Startling Statistics Can Help Educate Your Community

By John Kolb, FASNY Fire Prevention and Life Safety Committee

When fire departments start looking at creating a fire prevention presentation or program, they must first determine what message they want to deliver to the public. Your audience will be your guide. Use what you know from experience, whether it be from the fires you respond to or discoveries you’ve made in your own surroundings: home, work and recreation.

There are a number of influential statistics that you should share with the public.

For example, there are more than 360,000 house fires annually, which cause approximately 2,570 deaths and over 13,000 injuries. Look at the most common causes of these fires. Almost 80 percent of the deaths are caused by fires that begin within the home: in the kitchen, living room and bedrooms.

The leading cause of kitchen fires is cooking equipment and close to half of all house fires start in the kitchen. Take this subject and roll with it! You can stress the importance of not leaving the kitchen when you are cooking, keeping those pan handles turned away from the front of the stove, leaving flammable items near the stove and the danger of wearing loose clothing that could easily ignite.

The next leading cause of interior house fires is from heating equipment: central heating units, portable heaters, fireplaces and chimneys. Explain the importance of maintenance for all of these items. Make sure fireplaces and chimneys have been cleaned out and freed from the buildup of creosote. Portable heaters should be safely placed away from flammable items.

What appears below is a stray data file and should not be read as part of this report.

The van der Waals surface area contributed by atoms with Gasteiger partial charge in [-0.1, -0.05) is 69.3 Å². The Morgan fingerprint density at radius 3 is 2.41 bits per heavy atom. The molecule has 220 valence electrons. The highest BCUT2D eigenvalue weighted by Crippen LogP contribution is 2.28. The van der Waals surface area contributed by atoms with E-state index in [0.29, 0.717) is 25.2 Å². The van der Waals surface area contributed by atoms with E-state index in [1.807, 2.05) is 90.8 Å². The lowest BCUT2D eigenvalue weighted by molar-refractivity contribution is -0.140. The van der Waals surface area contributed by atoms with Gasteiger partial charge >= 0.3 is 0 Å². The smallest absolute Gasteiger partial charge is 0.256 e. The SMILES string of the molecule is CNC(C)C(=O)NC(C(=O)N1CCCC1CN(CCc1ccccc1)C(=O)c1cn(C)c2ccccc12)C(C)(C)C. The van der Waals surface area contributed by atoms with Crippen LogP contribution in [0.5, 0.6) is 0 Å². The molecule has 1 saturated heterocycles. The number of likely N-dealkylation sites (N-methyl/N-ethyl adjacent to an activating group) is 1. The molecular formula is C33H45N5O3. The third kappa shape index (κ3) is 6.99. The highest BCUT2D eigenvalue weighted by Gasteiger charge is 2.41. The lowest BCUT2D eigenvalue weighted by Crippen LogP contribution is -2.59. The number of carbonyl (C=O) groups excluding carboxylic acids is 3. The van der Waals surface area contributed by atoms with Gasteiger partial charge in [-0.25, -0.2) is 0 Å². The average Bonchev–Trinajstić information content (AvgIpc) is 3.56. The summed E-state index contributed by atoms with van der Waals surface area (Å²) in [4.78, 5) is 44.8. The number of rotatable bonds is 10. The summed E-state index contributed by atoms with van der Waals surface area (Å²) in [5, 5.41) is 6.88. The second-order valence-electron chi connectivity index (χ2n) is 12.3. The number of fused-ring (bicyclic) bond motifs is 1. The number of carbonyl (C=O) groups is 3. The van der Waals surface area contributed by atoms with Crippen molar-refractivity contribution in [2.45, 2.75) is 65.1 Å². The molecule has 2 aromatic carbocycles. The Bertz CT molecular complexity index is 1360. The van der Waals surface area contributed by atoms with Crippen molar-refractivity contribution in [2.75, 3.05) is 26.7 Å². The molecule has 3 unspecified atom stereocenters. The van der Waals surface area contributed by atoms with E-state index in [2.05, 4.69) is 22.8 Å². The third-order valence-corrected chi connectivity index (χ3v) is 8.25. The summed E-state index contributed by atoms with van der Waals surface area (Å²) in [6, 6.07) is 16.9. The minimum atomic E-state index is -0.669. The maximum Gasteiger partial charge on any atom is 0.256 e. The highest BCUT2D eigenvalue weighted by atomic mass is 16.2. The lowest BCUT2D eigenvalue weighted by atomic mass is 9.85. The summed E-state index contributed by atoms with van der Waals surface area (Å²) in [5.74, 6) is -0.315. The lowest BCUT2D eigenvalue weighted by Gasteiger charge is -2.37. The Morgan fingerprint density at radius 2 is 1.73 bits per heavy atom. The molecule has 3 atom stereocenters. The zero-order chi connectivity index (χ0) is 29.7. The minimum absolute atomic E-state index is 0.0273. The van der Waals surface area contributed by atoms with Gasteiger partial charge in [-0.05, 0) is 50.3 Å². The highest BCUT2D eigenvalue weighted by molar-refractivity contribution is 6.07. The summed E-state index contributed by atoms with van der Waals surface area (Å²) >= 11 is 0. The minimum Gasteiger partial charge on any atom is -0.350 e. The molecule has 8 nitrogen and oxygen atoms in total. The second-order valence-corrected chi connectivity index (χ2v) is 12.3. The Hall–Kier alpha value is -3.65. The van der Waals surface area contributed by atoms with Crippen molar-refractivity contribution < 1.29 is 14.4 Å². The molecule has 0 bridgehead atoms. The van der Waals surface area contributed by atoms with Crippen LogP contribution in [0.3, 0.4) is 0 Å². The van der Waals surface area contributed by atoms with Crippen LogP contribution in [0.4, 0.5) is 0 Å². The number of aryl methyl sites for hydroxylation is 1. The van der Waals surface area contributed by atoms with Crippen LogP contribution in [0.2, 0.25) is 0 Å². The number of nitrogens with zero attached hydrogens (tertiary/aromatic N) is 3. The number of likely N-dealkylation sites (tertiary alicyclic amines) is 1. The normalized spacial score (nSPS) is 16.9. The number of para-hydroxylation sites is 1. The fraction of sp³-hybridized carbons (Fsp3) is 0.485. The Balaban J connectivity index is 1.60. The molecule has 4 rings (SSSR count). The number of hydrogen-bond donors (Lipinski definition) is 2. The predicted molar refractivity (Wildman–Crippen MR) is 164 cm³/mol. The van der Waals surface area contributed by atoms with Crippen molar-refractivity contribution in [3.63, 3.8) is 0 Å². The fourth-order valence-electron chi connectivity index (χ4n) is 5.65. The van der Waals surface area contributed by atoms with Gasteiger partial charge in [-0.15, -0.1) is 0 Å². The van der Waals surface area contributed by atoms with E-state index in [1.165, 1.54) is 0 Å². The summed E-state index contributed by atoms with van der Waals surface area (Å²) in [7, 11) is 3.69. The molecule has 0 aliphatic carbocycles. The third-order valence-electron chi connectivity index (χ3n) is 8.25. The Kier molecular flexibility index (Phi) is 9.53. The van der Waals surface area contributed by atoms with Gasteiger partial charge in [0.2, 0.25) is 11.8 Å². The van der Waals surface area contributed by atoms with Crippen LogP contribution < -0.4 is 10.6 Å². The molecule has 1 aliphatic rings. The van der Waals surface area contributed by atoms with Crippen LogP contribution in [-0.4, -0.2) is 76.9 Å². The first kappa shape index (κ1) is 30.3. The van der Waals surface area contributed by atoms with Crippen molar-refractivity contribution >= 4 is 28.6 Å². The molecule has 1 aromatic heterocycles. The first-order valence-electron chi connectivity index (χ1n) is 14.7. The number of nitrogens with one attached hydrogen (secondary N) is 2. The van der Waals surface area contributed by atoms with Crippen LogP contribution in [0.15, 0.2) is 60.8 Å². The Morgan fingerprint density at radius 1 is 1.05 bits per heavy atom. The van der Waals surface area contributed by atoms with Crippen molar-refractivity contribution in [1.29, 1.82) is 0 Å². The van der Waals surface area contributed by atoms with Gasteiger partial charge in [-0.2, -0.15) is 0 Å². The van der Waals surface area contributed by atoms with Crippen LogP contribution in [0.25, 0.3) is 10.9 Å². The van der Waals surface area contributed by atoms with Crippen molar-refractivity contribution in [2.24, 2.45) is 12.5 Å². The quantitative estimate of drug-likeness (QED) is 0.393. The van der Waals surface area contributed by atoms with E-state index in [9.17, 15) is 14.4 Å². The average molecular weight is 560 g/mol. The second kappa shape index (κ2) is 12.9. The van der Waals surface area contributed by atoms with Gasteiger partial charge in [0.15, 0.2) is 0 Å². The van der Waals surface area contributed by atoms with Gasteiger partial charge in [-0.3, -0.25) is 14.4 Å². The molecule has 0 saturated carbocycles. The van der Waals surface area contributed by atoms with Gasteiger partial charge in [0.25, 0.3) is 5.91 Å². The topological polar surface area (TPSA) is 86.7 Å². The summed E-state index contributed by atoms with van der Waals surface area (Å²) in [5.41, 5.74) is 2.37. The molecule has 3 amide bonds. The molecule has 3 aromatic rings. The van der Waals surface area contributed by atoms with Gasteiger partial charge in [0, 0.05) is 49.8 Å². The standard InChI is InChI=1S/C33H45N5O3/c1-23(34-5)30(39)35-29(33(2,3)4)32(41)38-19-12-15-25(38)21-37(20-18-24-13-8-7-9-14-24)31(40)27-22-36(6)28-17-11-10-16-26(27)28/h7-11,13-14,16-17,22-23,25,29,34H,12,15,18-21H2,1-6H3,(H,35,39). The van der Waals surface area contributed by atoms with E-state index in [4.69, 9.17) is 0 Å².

Finally, 7 percent of home fires have occurred in a bedroom. This is a great opportunity to stress how important it is to have an escape plan … and to practice it! Teach the practice of rolling out of bed to keep low and how to check the bedroom door to tell whether or not it is safe to open it. Are there escape ladders for those second-floor windows? Give your audience things to think about.

There are other areas of the home that can be discussed, such as laundry areas. Almost everyone has most likely heard of dryer fires. Use this to remind them to clean lint traps after each load of laundry to prevent a buildup that could ignite.

What dangerous chemicals are being stored in your basement or garage? Are there any fire extinguishers placed around these areas?

There are now requirements to have 10-year smoke alarms in homes. This is a great opportunity to establish a community-wide effort with local organizations to install smoke and carbon monoxide alarms as a public service for fire prevention.

The bottom line is that fire prevention education is not just about visiting your local school during Fire Prevention Week each year.

So, roll up your sleeves and apply what you already know as a firefighter to get fire prevention messages out to your community. For more inspiration, check out and browse the many resources available.